How to Make a Living from Writing

It takes a lot of courage to replace a steady wage-packet with pitching for paid work and managing sporadic payments.

Freelance writing might seem like the ideal career path.

Rolling out of bed and onto the computer, working in pyjamas, fitting in the childcare and chores between commissions… But the reality is that becoming a successful freelance writer takes dedication and commitment.

First and foremost, it’s about winning some actual paid work.


Build a Portfolio

If you’re reading this article, presumably you’re already fairly confident with your ability to create engaging copy, and maybe already have experience of writing in a professional capacity.

If so, an online portfolio is a great tool to present your work professionally and attract new business.

There are a number of websites that will help you do this. Check out Writer’s Residence and Writerfolio for inspiration.


Identify Your Client

Be honest: what are you good at writing about?

Where do you have the most knowledge, and what level of ability and experience are you at?

Identifying your market and those publications whose content matches what you write, will help you ascertain the most effective way to manage your workload and income.

Writing for a high-profile magazine or newspaper is a very different beast to writing blog articles or landing page copy for a local business.

Once you have identified your market, there are a number of websites, such as Freelance UK and Journalist Directory where you can create a directory listing as a freelance writer.

An old typewriter used to write long time ago

Be Proactive

If applying for freelance work from job listings, increase your chances of winning work by applying for multiple jobs at once.

This way, you eliminate the risk of work drying up, whilst increasing your chances of being able to choose your work.

Try to complete your job search all in one sitting either once a week or once a fortnight.  That way, you can leave your schedule free to concentrate on completing paying work for the rest of the week.

So, you’ve snared some paid work: what next?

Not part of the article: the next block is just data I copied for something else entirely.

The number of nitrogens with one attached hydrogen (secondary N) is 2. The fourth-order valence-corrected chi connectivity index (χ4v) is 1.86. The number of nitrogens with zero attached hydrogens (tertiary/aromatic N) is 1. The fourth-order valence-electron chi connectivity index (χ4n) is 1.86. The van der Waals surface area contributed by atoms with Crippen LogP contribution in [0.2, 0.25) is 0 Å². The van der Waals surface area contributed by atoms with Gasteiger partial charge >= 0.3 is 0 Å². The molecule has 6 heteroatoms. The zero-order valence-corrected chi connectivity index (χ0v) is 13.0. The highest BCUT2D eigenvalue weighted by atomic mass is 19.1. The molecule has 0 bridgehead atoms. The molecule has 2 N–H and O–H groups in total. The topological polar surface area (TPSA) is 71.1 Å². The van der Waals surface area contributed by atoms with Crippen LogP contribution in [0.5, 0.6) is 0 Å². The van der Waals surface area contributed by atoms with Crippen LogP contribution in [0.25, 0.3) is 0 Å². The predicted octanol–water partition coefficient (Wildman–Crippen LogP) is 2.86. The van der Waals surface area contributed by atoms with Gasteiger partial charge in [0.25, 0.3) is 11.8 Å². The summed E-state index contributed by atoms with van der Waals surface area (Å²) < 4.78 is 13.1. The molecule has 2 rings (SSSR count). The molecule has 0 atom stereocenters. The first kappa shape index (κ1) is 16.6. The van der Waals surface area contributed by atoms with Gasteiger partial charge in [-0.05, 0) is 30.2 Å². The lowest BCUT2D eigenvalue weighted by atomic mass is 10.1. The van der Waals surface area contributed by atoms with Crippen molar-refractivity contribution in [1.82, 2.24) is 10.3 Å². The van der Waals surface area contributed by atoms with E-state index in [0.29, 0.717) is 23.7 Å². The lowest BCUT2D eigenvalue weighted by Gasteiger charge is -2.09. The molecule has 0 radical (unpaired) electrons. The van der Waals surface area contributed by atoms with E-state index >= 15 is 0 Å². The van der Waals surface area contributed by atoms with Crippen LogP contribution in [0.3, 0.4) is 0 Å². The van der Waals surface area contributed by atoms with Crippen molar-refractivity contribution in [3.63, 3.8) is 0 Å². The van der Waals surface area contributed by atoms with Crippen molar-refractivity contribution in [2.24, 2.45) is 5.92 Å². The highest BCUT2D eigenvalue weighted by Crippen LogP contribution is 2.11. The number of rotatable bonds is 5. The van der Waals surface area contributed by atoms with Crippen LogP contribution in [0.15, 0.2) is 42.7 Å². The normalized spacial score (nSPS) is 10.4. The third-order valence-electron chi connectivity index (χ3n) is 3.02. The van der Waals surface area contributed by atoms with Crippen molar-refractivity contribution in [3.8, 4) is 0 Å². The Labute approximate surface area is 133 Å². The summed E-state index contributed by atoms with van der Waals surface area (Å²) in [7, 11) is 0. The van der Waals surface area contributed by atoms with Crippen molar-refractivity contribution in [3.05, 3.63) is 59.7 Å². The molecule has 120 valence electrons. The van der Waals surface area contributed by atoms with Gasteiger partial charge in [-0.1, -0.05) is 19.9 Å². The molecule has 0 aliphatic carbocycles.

What to Charge

Putting a price on your services is one of the biggest challenges freelancers face.

First thing’s first: make sure you’re covering your running costs, including:

• Salary
• Taxes
• Monthly overheads
• Rent

And don’t forget to add profit margin!


Beat Procrastination

Working from home presents a number of natural obstacles to your productivity levels: Jeremy Kyle, Facebook, the Daily Mail Online, Loose Women… the list is endless.

Keeping track of your time is vital to ensure that you’re working effectively and, most importantly, making money.

Free apps, such as Teux Deux are really useful to make the process quick and easy.


How to Charge

There are a number of ways to charge clients for your work:

1. Retainer: you set an agreement with the clients to work a predetermined number of hours within a time period.

2. Word: payment by the word

3. Hour: payment by the hour

4. Project: a set amount is agreed upon in exchange for completion of a set project – be careful to find out exactly what the project will entail however, before submitting costs.


Writing may be what you love doing but it is also your profession, and clients are paying for you to offer a service.  Too many freelancers are apologetic about charging for their work!

4 thoughts on “How to Make a Living from Writing

  1. HELLO Erik…
    Nice post..Yes one can take writing as a profession and in present so it becomes slightly simple by using websites such as Journalist Directory.So many writer made it.Thanks for nice sharing.

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